For example, Eisai Co, the fifth-largest pharma company in Japan, has created a consumer-centric website that aims to increase awareness of diseases like dementia and osteoporosis. The website is built around a fictional person rooted in patient research. Eisai found that caretakers are doing much of the research into diseases and treatment options, so they made the website’s main character a mother who wants to take the best possible care of her aging parents. The woman is featured heavily throughout, and the website also includes a “Wellness Finder” to further disseminate information.
Likewise, Pfizer has created the website sugu-kinen.com, which aims to raise awareness ofnicotine dependence to promote quitting smoking, but also plays an important role in Pfizer’s marketing.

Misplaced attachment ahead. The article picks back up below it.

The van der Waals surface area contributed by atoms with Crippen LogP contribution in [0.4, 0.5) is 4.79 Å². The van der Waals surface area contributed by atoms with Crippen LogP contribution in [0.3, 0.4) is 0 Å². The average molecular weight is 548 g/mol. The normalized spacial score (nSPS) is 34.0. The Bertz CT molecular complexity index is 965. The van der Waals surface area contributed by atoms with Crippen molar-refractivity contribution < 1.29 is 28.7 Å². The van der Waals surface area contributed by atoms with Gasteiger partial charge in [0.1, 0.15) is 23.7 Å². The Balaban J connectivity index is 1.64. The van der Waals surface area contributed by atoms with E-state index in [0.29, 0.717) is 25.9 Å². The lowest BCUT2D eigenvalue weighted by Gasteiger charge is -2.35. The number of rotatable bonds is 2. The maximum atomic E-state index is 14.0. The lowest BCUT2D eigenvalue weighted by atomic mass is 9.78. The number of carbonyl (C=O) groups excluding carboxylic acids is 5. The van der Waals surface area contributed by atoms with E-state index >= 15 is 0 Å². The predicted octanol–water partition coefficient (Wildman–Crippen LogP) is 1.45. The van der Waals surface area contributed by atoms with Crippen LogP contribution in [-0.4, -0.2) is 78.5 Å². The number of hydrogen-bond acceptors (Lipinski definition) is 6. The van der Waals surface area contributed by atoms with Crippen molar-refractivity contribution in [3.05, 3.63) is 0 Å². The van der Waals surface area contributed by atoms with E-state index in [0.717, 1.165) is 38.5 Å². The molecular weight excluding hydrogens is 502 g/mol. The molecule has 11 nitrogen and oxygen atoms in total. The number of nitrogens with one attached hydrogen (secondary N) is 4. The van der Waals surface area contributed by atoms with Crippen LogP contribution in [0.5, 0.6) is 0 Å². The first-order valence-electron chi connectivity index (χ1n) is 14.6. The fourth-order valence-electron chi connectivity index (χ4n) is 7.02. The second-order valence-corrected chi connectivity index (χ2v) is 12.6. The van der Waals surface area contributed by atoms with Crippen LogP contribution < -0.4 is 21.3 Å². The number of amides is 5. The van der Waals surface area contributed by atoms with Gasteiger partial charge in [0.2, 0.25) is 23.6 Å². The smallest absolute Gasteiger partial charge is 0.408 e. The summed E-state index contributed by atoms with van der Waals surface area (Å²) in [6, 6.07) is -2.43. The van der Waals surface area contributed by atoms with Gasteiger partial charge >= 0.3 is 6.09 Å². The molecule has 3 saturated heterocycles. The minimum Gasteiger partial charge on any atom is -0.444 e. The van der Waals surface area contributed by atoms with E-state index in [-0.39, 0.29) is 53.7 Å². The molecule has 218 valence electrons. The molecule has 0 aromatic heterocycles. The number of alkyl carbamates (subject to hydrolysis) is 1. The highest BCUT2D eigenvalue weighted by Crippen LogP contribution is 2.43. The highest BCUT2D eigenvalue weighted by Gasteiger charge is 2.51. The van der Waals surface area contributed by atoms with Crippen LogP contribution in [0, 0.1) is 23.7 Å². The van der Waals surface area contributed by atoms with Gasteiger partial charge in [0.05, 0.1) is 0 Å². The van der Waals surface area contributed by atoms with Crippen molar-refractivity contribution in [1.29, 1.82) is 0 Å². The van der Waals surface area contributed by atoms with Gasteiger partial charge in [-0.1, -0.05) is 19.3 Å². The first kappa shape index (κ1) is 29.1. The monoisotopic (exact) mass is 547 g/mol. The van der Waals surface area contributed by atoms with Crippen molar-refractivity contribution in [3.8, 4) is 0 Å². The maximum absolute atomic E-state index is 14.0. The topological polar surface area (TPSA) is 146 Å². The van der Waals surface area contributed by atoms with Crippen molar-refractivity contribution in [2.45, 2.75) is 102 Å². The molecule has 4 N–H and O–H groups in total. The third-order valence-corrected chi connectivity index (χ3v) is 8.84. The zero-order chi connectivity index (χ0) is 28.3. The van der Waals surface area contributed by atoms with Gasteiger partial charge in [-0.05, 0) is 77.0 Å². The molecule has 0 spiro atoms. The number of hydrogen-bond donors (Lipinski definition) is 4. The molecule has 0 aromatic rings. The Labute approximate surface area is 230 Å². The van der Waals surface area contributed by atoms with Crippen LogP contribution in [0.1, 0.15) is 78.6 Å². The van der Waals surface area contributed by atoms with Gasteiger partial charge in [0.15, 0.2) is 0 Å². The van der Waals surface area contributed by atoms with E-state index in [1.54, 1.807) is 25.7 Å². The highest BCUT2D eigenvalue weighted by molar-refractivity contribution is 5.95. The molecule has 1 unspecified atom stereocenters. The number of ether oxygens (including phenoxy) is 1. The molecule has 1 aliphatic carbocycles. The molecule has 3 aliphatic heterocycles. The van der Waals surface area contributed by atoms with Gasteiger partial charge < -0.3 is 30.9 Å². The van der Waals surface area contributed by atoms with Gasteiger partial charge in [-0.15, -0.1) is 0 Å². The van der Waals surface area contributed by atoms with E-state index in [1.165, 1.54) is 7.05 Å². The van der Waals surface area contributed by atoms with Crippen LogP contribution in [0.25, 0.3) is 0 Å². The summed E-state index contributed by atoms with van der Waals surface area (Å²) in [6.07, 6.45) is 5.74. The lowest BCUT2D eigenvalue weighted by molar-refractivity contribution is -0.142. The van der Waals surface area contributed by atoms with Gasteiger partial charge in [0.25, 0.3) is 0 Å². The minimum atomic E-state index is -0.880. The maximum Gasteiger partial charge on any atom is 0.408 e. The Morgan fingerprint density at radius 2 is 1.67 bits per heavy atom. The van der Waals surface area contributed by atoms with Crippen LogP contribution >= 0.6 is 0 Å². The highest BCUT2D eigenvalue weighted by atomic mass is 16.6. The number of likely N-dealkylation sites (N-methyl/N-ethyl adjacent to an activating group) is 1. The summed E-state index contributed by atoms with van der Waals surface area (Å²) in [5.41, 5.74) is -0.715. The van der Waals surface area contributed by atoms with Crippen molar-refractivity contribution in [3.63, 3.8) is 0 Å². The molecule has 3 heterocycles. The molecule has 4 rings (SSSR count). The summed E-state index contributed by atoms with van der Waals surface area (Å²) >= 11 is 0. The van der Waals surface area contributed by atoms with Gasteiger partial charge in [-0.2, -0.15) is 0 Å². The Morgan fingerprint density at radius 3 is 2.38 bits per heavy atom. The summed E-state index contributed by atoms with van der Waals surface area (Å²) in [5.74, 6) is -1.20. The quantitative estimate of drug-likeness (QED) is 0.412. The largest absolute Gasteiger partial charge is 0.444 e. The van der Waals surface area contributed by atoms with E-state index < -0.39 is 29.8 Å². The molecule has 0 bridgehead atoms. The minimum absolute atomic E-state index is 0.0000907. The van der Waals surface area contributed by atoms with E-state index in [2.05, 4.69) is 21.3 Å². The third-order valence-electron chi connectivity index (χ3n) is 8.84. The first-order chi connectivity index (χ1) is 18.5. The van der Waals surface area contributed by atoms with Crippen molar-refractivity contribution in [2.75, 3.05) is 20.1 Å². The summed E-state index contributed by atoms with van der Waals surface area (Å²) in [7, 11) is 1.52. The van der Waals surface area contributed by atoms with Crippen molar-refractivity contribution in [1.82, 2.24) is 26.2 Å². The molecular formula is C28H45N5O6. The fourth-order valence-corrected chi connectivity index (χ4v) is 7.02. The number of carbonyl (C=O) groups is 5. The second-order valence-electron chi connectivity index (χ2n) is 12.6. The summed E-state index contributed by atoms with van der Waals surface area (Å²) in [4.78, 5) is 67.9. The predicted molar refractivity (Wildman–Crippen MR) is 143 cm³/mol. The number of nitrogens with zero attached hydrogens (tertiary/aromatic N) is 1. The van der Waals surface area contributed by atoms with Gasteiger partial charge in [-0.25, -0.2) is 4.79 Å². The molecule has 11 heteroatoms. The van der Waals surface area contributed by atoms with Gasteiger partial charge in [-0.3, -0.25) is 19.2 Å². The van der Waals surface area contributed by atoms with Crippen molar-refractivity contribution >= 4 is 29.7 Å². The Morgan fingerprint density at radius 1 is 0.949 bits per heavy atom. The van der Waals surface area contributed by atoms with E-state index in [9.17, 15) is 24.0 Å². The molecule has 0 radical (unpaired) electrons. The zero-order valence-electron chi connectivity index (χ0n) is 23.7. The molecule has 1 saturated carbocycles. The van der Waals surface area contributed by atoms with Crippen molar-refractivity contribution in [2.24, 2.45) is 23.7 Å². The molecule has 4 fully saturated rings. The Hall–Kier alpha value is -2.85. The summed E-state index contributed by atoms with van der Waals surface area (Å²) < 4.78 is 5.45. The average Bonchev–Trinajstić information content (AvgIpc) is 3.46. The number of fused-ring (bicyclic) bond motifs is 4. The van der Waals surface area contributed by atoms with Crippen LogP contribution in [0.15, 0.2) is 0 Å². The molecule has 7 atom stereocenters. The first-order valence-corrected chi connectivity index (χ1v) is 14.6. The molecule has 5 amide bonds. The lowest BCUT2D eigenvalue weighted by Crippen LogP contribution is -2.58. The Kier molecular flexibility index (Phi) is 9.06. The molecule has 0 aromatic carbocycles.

Harada cautions that, as with all DTC activities, it’s important to examine online initiatives from various angles to gain the highest ROI possible. “Orthodox advertising on TV and in newspapers incurs tremendous costs and so will be expected to make large returns,” she says. In the case of Pfizer’s DTC campaigns for disease awareness, the company has been using the number of people who understand the disease in question as an indicator. “We are constantly trying to improve by being more creative and mixing the channels of media we use,” Harada says.
For more all the latest on pharma marketing in Japan, join the sector's other key players at Marketing Excellence Japan 2012 on May 15-16 in Tokyo.